With Rebuild by Design, just such a large and inspired coalition of stakeholders joined forces, with the ambition to set a new standard for resilient development. Ten teams were selected – teams of engineers, scientists, architects and activists from all over the world – and joined forces with agencies from all levels of government: federal, state and local. Supported by research partners and a group of dedicated funders such as the Rockefeller Foundation, Rebuild by Design became more than a programme: it evolved into a movement for resilience.
This movement of ‘reform by design’ has over 250 professionals working collaboratively, supported by dozens of partner organisations, together with an active network of universities, community groups and funders. Instead of looking for quick answers to local problems, Rebuild by Design started looking for the right questions on this regional scale. Organised by New York University’s Institute for Public Knowledge and its Research Advisory Group, the research phase became a complete exploration of the region in science and practice, connecting the places and people with the data and research, and envisioning these insights in maps and graphs, making tangible what is hard to address in words. Rebuild by Design talked and worked with community groups, citizens and politicians. This process of interaction, the research by design, and the collaboration across all disciplines in the region, delivered viable responses for intervention.
The research phase resulted in one comprehensive regional survey out of which the ten design teams selected 41 opportunities for possible intervention. Each team was then tasked to develop an innovative design approach for one intervention, working with a strong and local community-based coalition on an innovative yet feasible plan for implementation. Supported by the Municipal Arts Society, the Regional Plan Association and the Van Alen Institute, the teams worked on their designs. For the implementation, the Federal government allocated so-called disaster recovery block grants (CDBG-DR), but only for those designs that really created a new reality on the ground, in terms of policies, politics and culture, and that aimed to bring about reform on all levels. $920 million was dedicated to six winning proposals that, over the course of the next few years, will become the examples – the facts on the ground – that showcase the resilience of a comprehensive regional approach.
The process of Rebuild by Design started from the acknowledgement that complexity needs to be embraced to get a better sense of how to deal with it. And that design, research and collaboration go hand-in-hand with politics, policy development and investment strategies. There is only one world to work in for innovation, resilience and reform – and that is the real world.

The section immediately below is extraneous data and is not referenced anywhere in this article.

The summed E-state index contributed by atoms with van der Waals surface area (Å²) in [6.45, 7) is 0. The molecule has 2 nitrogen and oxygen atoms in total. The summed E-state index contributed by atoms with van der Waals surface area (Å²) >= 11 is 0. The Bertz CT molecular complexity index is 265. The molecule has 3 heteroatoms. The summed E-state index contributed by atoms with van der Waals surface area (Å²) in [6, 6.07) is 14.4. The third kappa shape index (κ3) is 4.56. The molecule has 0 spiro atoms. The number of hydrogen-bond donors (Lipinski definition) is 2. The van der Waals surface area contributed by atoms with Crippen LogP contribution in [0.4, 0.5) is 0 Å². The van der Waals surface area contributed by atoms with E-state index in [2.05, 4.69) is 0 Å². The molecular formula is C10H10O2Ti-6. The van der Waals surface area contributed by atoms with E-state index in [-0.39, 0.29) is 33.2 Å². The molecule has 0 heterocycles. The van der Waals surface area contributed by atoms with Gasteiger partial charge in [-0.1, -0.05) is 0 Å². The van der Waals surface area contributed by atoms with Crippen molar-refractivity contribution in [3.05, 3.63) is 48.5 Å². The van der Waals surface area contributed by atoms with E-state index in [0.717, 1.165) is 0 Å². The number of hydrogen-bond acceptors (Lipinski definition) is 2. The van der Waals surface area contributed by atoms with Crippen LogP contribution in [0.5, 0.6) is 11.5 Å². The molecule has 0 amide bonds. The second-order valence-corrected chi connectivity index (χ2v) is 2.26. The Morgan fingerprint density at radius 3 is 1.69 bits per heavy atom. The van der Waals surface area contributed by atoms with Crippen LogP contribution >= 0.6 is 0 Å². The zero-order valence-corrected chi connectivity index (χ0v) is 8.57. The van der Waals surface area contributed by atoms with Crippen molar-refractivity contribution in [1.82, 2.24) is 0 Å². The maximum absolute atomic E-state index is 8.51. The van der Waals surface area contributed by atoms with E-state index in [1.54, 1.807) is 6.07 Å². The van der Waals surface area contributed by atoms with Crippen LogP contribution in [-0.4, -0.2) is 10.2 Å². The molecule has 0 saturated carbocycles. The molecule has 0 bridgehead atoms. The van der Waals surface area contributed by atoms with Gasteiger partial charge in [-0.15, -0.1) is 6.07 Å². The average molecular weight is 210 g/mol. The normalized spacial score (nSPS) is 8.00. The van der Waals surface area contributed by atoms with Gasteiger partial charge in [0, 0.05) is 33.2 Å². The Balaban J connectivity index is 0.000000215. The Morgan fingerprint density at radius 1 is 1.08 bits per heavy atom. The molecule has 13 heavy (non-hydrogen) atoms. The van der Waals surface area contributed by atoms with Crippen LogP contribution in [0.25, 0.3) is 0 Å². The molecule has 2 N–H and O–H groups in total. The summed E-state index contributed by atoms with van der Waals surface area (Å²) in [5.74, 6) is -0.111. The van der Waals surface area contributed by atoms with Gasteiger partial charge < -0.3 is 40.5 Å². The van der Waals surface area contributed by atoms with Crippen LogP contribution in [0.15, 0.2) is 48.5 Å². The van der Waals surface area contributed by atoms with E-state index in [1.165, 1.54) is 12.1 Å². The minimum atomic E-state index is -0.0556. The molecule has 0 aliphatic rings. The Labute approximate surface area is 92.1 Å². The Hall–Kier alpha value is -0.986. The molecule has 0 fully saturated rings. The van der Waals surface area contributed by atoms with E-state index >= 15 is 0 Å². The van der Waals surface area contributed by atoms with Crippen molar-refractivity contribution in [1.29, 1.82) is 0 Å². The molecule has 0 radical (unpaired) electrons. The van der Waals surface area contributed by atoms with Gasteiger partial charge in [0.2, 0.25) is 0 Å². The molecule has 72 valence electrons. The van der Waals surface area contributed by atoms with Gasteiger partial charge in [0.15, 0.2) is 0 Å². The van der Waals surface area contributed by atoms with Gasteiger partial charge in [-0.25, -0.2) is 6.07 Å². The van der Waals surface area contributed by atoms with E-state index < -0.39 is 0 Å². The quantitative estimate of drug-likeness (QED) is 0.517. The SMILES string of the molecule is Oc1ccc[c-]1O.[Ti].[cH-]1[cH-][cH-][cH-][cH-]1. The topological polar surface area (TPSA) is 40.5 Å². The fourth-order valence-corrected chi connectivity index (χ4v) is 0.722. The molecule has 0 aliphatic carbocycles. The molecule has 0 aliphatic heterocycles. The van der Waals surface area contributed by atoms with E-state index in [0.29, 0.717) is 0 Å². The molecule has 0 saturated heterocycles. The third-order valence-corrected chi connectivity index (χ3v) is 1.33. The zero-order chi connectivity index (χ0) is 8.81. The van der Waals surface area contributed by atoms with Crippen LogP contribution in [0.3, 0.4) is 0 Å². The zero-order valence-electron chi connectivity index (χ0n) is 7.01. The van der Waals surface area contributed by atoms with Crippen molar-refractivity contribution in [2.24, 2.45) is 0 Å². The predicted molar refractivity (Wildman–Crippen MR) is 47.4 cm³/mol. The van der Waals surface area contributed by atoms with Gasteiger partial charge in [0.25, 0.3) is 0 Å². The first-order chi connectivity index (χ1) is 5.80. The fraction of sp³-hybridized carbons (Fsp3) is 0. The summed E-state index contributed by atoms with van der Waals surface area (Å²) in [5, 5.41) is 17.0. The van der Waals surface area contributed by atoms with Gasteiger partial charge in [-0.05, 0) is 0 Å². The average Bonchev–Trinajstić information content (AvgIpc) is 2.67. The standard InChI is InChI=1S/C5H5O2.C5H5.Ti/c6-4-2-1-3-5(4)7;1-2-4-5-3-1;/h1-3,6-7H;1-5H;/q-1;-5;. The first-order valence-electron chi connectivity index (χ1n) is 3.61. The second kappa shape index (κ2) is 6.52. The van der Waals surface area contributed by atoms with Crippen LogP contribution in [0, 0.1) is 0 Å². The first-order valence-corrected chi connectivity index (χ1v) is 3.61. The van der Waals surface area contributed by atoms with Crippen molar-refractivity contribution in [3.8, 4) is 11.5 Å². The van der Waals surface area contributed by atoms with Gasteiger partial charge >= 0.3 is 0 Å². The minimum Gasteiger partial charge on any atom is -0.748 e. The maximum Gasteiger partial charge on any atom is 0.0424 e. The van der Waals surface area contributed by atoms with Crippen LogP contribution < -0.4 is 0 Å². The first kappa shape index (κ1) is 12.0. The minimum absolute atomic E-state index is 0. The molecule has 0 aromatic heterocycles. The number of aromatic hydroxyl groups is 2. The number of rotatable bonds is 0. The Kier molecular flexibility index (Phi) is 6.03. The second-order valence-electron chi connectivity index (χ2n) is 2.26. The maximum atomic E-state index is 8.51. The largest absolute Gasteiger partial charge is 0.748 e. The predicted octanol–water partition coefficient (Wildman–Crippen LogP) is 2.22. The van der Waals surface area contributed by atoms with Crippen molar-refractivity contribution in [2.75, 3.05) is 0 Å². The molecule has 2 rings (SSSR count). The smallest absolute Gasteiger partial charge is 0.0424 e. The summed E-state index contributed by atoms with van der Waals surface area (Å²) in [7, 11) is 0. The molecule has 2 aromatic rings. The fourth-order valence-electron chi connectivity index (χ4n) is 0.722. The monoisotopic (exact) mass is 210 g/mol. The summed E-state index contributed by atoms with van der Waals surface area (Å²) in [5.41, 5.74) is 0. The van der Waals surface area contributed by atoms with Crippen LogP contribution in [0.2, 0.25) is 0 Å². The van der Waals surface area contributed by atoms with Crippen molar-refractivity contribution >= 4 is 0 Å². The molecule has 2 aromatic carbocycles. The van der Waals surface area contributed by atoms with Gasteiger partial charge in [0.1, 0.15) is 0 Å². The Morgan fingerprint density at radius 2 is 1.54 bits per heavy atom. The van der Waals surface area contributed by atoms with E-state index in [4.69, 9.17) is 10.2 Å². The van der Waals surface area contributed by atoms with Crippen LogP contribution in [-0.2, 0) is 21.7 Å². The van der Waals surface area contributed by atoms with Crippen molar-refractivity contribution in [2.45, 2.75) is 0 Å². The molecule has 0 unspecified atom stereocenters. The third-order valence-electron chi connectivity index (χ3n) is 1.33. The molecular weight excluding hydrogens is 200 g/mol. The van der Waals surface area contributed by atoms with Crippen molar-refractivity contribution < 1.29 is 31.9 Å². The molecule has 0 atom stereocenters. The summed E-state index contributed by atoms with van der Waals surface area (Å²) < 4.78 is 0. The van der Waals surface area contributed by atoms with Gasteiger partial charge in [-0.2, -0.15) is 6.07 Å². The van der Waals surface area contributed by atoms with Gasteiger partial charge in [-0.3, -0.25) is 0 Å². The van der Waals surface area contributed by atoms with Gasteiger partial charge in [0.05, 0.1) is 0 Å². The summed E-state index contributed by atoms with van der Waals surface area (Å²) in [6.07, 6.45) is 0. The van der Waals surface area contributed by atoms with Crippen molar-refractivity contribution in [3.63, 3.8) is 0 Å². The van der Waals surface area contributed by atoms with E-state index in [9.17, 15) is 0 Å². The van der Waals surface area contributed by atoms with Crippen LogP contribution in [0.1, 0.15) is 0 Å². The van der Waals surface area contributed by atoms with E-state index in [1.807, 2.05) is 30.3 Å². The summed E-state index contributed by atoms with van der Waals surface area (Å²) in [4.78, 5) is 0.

Governance by design
Rebuild by Design created alliances for change, pushed for research by design and connected with real projects, linking design to politics and advocating reform through new perspectives and cultural change. These collective actions are no frame or set boundaries but more of a movement, like a school. This school is no metaphor but real; it is the cultural change through strong coalitions, a network within institutions and the design world, that can create better places and policies through design and collaboration, and a process of reform. Governance in the most adaptive and robust way possible, connected with people and places, inclusive in both process and outcomes, and through this process and its collaborative capacity also informed by the people and informing politics. It is governance on the edge of all stakeholders, people and organisations, that adds time to think, room for progress without negotiation and a frame for decision-making. This is not about a free ride for all, nor for back-room plans. This is governing by design, through a collective, inclusive, collaborative approach.
Rebuild by Design has created its own political space. With the launch of the National Disaster Resilience Competition, we take this approach all across the US, to tap into talent on the ground and connect it with the talent of the world, and to build a US alliance for resilience reform. The Grand Challenge we launched with USAID and the Rockefeller Foundation brings this approach to the world, starting in the Sahel, the Horn of Africa and parts of Asia. The model of reform by design is no blueprint, but adaptive, based on the described principles of inclusiveness, collaborative power, design drive and production. The research network of Design and Politics that launched this September – with the help of politicians, designers and scientists on all continents – will develop this approach further and will connect politics and design to build coalitions for resilience across the world for a new culture of reform. Reform by design.